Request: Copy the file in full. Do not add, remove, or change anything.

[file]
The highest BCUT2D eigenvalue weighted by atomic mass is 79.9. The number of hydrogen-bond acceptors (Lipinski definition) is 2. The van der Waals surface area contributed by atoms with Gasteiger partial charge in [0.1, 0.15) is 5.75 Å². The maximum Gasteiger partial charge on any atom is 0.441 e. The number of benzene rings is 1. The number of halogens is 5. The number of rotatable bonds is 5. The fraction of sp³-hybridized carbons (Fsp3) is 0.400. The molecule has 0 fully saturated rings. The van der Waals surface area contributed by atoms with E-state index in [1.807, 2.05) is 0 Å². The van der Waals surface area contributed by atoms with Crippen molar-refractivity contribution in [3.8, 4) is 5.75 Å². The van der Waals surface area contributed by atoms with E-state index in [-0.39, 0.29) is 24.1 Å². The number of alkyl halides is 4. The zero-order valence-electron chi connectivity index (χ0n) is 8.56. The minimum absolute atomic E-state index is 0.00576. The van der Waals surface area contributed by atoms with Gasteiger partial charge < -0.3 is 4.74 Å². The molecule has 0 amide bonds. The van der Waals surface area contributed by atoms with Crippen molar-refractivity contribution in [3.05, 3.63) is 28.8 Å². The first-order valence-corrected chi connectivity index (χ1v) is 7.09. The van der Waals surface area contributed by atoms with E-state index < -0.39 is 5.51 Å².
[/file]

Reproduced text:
The highest BCUT2D eigenvalue weighted by atomic mass is 79.9. The number of hydrogen-bond acceptors (Lipinski definition) is 2. The van der Waals surface area contributed by atoms with Gasteiger partial charge in [0.1, 0.15) is 5.75 Å². The maximum Gasteiger partial charge on any atom is 0.441 e. The number of benzene rings is 1. The number of halogens is 5. The number of rotatable bonds is 5. The fraction of sp³-hybridized carbons (Fsp3) is 0.400. The molecule has 0 fully saturated rings. The van der Waals surface area contributed by atoms with E-state index in [1.807, 2.05) is 0 Å². The van der Waals surface area contributed by atoms with Crippen molar-refractivity contribution in [3.8, 4) is 5.75 Å². The van der Waals surface area contributed by atoms with E-state index in [-0.39, 0.29) is 24.1 Å². The number of alkyl halides is 4. The zero-order valence-electron chi connectivity index (χ0n) is 8.56. The minimum absolute atomic E-state index is 0.00576. The van der Waals surface area contributed by atoms with Gasteiger partial charge < -0.3 is 4.74 Å². The molecule has 0 amide bonds. The van der Waals surface area contributed by atoms with Crippen molar-refractivity contribution in [3.05, 3.63) is 28.8 Å². The first-order valence-corrected chi connectivity index (χ1v) is 7.09. The van der Waals surface area contributed by atoms with E-state index < -0.39 is 5.51 Å².